It’s all zany and fun and it moves at an incredible pace…but here’s what is my very, very favorite thing of all about the book: Solomon and Serena really, really like each other. And I really do mean like. Romances are full of couples who spot each other across a crowded room and are smitten by the other’s beauty, who immediately want to get physical and start tearing at each other’s clothing…but that’s not the case here at all. (For one thing, because of her past, Serena has serious Issues about physical intimacy, and those are handled very believably.)

Instead, from the moment they meet again, what they immediately recognize in each other is a kindred spirit – someone they can genuinely talk to, despite the fact that (for very different reasons) they have both been living deeply emotionally-isolated lives. Their sense of instinctive intellectual and emotional connection – the way they lapse so quickly and easily into a mode of conversation that shows just how well they fit, as friends, and how desperate they have been to find someone who fits, as a true friend – felt infinitely more compelling to me than most of the insta-attraction storylines I’ve read lately. And oh, is it fun to read their conversations – and this is a book very much built on conversation. If you’re someone who devours good conversation in books, like me, it’s delicious.

I love the fact that Solomon is freckled, shy, and cares deeply about fine tailoring; I love the fact that Serena is prickly, has had to learn how to be scary, and finds such real sweetness in her relationship with Solomon. I love that they’re each as smart as each other, and they each call each other out on their evasions and half-truths. I love how much they admire each other for exactly what’s most important – and oh, how I love that they make each other laugh!

There’s also a lot of richness built into the world and the surrounding characters, of various ethnicities and classes. The secondary romance which makes up one subplot is between two men, and I thought the Regency issues involved in that – both legal and cultural – were handled really well. I also loved the fact that there was so much complexity even to most of the antagonists.

It wasn’t a perfect book, technically. A couple of the plot machinations felt a tiny bit clunky to me, especially near the beginning; the Scarlet Pimpernel gag did feel a little artificial and throw me out briefly from the world of the novel; and I wished there had been more resolution for the storyline of Serena’s father.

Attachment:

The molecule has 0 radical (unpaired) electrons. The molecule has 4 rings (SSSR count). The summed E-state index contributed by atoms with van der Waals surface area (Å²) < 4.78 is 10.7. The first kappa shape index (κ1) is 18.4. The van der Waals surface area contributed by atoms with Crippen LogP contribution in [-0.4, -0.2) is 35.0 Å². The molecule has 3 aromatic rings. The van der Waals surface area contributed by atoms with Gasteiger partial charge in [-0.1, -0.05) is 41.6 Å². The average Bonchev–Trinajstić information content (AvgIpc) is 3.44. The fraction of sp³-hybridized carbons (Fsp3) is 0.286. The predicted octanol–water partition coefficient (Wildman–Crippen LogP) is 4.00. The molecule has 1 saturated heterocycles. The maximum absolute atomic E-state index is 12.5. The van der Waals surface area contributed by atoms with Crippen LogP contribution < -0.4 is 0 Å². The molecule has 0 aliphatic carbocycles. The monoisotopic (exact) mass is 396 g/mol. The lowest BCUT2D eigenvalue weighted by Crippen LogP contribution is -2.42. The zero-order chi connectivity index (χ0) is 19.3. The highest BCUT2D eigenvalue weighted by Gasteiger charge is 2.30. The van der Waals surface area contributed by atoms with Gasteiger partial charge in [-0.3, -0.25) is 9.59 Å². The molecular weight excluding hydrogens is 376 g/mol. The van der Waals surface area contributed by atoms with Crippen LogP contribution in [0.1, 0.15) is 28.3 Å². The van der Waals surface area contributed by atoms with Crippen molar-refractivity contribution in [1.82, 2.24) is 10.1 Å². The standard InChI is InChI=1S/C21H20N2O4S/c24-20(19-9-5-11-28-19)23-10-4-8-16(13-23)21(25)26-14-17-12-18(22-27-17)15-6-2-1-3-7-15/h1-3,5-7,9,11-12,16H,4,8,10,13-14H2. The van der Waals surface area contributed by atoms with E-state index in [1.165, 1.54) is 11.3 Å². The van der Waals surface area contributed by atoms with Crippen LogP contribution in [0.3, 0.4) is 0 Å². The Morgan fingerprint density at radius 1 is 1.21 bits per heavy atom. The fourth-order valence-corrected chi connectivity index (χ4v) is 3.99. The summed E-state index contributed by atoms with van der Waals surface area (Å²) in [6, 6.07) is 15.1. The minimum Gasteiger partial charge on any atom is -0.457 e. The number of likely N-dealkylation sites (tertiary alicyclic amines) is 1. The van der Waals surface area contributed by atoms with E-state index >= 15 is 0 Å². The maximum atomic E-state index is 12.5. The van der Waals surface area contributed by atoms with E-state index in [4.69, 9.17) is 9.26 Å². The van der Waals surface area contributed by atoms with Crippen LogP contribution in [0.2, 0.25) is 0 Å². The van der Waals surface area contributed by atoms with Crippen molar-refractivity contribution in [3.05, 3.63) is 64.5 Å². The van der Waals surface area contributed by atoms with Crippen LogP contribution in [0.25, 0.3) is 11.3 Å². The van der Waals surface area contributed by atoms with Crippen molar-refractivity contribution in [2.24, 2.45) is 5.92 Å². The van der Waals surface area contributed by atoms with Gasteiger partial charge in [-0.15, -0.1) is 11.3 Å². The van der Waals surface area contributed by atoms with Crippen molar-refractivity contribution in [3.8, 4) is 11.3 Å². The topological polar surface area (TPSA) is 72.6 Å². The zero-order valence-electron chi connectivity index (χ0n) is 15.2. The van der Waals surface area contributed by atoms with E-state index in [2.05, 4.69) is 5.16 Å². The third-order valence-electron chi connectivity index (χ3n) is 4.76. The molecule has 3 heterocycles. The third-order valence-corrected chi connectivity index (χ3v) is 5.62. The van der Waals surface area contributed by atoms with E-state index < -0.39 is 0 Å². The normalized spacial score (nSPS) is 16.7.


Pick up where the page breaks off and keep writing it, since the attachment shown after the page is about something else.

Those are all small niggles, though, when really what matters most is this: I read this book with a feeling of real delight, and the moment I finished, I thought: I want another one! Based on this (her second) book, Rose Lerner is my favorite new-to-me Regency author, and I’ll definitely be buying her first book very soon.

(Note: I read this book as a free e-ARC from Netgalley.)

You can read the Prologue and Chapter One on Rose Lerner’s website.

ETA: that review was written about the original edition of A Lily Among Thorns, on its original release through Dorchester Books. It’s now (1st September, 2014) been republished by Samhain Publishing, with a gorgeous new cover:


You can buy the book at Samhain or on Amazon.

And after you read it (but only after! Because: major spoilers included!), you can read this sweet followup short story, “The Way of a Man with a Maid,” about Solomon’s younger sister and her first days of married life with her new husband, set shortly after the events of A Lily Among Thorns. (It’s explicitly about their sex life, but I wouldn’t call it an erotic story – it’s more of a very human story about a young couple awkwardly and sweetly coming to figure things out in the days before sex ed, and it includes some great funny moments as well as some painfully true ones. You shouldn’t read it to get a sense of what the book might be like – “The Way of a Man With a Maid” has a very different, much less zany tone than Lily – but having already read Lily and loved those side-characters, I really enjoyed their followup story.)